David Bowie and Me – Part 3. Blackstar (an ending)

Click here for Part 1. 
Click here for Part 2.

I’ve always seen idols as inanimate. A representation of something beautific and not the thing itself. The golden calf worshipped because of what it stood for, not because somebody spilled paint in the cow shed. I never saw the living as idols because idols can never die, they just go to sleep sometimes as fashions and beliefs evolve and mingle. You could even say that certainty and finality are key descriptors of what it means to be an idol; logically proving that any being still capable of further creation is disqualified from the label. An ending is what is needed to go from mere fame and success to that of a true idol. Something that can be worshipped in entirety with no room for unknowns and surprises. Curtains coming down on the show so we can pore over the whole of what we have experienced. The definitive stop that frees us to love fully and with authority. David Bowie has died.

Like many, I had only just had a moment to come to grips with his final release, Blackstar, before the confusing news came through. Like many, I had clearly set time and effort aside to laud the single greatest influence on my music and writing and was looking forward to today (Wednesday, when I post my little Appraisals) with happiness. Like many, I’m fighting the feeling of numbing inactivity. It actually feels a little silly, to be honest. But you know what? I set today aside to comment on this genuinely intriguing album so comment on it I shall. In light of what has happened it is nigh on impossible to talk about Blackstar without mentioning the (equally surprising) news that Bowie had been fighting cancer for 18 months. Many critics will no doubt read into all the imagery and lyrical tricksy-ness as Bowie writing his own eulogy (as in Lazarus) or somehow resigning himself to his fate through use of melancholy arrangements and sequences. While there is likely some truth in these ideas, we will frankly never know. To me one of the greatest album of his career came in 2002 with Heathen, an album with a far darker sound world and far bleaker lyrical content. Blackstar by comparison is positively upbeat! I also don’t see him as resigning himself to anything, but maybe that’s just the naïve fan in me, wanting my parent to come home.

I have to be honest, after The Next Day I really wasn’t expecting much from Bowie. He had gone into nostalgic mode with the David Bowie Is… exhibition dragging up his past and the album itself packed so full of past references that you could barely see the Bowie of now. However, Blackstar (the song) really, really intrigued me. It was still resolutely nostalgic for Bowie’s past (give 1.Outside a spin if you don’t believe me) but contained within it a hardened artistic purpose. You could even see the titular ‘Blackstar’ as a new, final persona; following the heels of Ziggy, Alladin etc. Though that said, his refusal to fit into any particular box (“I’m not a film star, I’m not a pop star” etc.) makes me think that for once the character of Bowie himself is stepping aside; allowing David Jones a moment to speak. I also have to be honest, I wasn’t taken with the jazz versions of ‘Tis a Pity She Was A Whore and Sue (Or In A Season Of Crime). Jazz was nothing new for Bowie (renowned Jazz pianist Mike Garson had been with him on and off since the 70s) and the singles seemed a wasted opportunity. Not so on Blackstar where he re-arranges them into fuller, thrusting moments that help accent the Brechtian delivery of his text. Because it is a text and not lyrics. Crafted words designed to take us on a journey and not lazily support the music. Lazarus as noted is a sad song that is likely about his cancer (“Look up here, I’m in heaven”), but musically it wouldn’t be out of place on Heathen.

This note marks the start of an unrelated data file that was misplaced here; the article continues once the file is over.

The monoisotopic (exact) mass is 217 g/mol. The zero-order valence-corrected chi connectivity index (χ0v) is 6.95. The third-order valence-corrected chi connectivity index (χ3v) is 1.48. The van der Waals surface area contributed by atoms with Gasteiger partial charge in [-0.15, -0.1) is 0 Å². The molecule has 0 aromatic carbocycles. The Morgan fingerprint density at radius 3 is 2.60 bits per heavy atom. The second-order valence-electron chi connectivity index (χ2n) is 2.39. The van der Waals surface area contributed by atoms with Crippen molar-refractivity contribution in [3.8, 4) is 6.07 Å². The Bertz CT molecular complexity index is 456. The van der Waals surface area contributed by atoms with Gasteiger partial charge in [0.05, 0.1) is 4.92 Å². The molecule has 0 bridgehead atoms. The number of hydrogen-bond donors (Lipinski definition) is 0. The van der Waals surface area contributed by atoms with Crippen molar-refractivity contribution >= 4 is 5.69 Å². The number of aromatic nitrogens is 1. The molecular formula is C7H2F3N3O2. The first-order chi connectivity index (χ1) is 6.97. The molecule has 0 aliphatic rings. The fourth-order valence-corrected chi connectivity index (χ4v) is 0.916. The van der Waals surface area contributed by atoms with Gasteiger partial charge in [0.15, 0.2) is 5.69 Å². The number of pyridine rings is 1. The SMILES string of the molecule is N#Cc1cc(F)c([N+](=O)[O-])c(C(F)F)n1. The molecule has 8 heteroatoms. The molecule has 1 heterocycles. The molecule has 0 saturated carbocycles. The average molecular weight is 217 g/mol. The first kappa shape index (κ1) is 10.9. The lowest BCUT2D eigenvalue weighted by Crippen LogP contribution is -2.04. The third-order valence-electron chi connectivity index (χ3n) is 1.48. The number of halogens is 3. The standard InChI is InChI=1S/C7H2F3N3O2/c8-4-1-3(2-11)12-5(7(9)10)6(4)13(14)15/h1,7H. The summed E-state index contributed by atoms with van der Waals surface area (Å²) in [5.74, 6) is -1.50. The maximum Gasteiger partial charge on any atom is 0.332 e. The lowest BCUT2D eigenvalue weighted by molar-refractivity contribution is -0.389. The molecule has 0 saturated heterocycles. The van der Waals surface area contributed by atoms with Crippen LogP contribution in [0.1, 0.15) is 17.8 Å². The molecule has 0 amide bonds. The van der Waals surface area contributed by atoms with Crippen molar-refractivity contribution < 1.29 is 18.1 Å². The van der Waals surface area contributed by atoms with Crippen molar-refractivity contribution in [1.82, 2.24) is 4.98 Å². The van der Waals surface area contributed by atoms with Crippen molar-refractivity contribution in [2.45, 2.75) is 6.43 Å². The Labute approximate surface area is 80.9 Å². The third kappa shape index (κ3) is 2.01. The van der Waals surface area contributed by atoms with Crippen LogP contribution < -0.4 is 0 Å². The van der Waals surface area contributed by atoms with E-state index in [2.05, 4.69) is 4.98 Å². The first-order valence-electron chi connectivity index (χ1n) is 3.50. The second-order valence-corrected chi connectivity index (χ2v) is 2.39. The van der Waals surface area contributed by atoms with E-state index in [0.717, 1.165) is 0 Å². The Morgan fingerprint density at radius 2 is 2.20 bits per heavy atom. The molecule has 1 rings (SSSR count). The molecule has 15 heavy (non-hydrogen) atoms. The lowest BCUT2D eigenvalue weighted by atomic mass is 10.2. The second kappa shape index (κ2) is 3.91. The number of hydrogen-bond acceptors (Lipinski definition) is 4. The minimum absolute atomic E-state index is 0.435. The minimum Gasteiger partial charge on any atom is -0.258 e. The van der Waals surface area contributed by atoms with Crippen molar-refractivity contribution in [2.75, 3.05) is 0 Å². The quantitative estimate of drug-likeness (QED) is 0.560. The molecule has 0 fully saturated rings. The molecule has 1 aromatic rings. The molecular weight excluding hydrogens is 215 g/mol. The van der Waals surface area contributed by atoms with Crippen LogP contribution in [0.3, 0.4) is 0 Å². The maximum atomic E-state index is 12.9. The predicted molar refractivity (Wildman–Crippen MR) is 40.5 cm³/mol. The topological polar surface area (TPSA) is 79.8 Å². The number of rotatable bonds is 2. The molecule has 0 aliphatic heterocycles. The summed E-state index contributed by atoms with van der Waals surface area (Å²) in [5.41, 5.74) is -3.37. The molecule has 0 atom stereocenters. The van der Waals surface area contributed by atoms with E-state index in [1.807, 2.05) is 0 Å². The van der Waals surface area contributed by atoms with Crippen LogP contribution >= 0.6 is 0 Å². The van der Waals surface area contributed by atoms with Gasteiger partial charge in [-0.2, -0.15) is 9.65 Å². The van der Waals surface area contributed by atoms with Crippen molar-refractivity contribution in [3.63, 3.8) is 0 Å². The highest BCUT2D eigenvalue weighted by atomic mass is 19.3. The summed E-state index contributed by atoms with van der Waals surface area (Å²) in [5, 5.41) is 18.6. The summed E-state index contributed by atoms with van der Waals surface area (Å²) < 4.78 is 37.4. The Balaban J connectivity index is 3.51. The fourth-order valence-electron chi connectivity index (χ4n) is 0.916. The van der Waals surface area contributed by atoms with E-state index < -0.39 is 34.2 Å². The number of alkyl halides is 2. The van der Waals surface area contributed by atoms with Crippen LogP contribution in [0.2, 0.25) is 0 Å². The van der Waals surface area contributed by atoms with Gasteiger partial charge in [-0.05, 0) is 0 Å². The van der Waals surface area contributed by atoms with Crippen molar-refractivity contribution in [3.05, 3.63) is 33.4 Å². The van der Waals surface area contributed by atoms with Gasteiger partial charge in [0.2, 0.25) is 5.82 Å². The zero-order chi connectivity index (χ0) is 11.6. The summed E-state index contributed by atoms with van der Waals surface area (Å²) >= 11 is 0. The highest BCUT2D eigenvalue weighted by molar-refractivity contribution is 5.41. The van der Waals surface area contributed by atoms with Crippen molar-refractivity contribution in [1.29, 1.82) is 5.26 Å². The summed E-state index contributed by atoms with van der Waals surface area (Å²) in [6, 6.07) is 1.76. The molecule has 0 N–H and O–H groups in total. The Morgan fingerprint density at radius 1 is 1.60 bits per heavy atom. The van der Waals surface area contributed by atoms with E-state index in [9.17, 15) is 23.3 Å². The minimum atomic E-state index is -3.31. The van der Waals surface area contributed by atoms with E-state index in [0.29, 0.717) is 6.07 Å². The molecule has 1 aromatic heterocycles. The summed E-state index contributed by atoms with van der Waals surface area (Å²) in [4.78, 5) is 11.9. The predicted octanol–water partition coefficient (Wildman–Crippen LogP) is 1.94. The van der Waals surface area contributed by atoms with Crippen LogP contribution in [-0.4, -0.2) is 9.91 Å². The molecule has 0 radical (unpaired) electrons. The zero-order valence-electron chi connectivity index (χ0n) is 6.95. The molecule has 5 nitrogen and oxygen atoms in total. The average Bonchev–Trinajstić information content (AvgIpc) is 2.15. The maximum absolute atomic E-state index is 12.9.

This is the remarkable thing about these two final albums, you could transplant the songs into his earlier albums quite happily and nobody would be any the wiser. ‘Sue’ would fit on 1.Outside, ‘Tis A Pity’ on Black Tie, White Noise and ‘I Can’t Give Everything Away’ even has the harmonica from Never Let Me Down. I see it that Bowie must have been trying to capture the essence of what it was to write and record these earlier albums. Wanting to feel how he had in his youth before he went. But this is where Blackstar differs from the Next Day; it is far more assertive with it’s personality. At least to me. It’s not a particularly difficult listen if you survived the 90s (which I implore you to go and listen to now) but it has focus and restraint, something lacking in it’s predecessor. It’s a truly great album. Not quite Scary Monsters, Low or Heathen (or for me 1.Outside) but definitely top 5.

To say he was one of the most inspirational artists is a given. To say that we are lost without him is foolhardy. There are untold amounts we can learn from the full career of David Jones now we can study it’s end. What we do now that he has finally become the incarnate idol he set out to be is up to us. I, for one, see it as a starting gun. A call to create the means to tear down the barriers which have worryingly crept up again. A call to be unique. A call to be something more.

You’ve all heard Blackstar. So let me know your thoughts, and by all means like and follow if you’ve enjoyed this ramble. Normal service will resume next week. Until then.


9 thoughts on “David Bowie and Me – Part 3. Blackstar (an ending)

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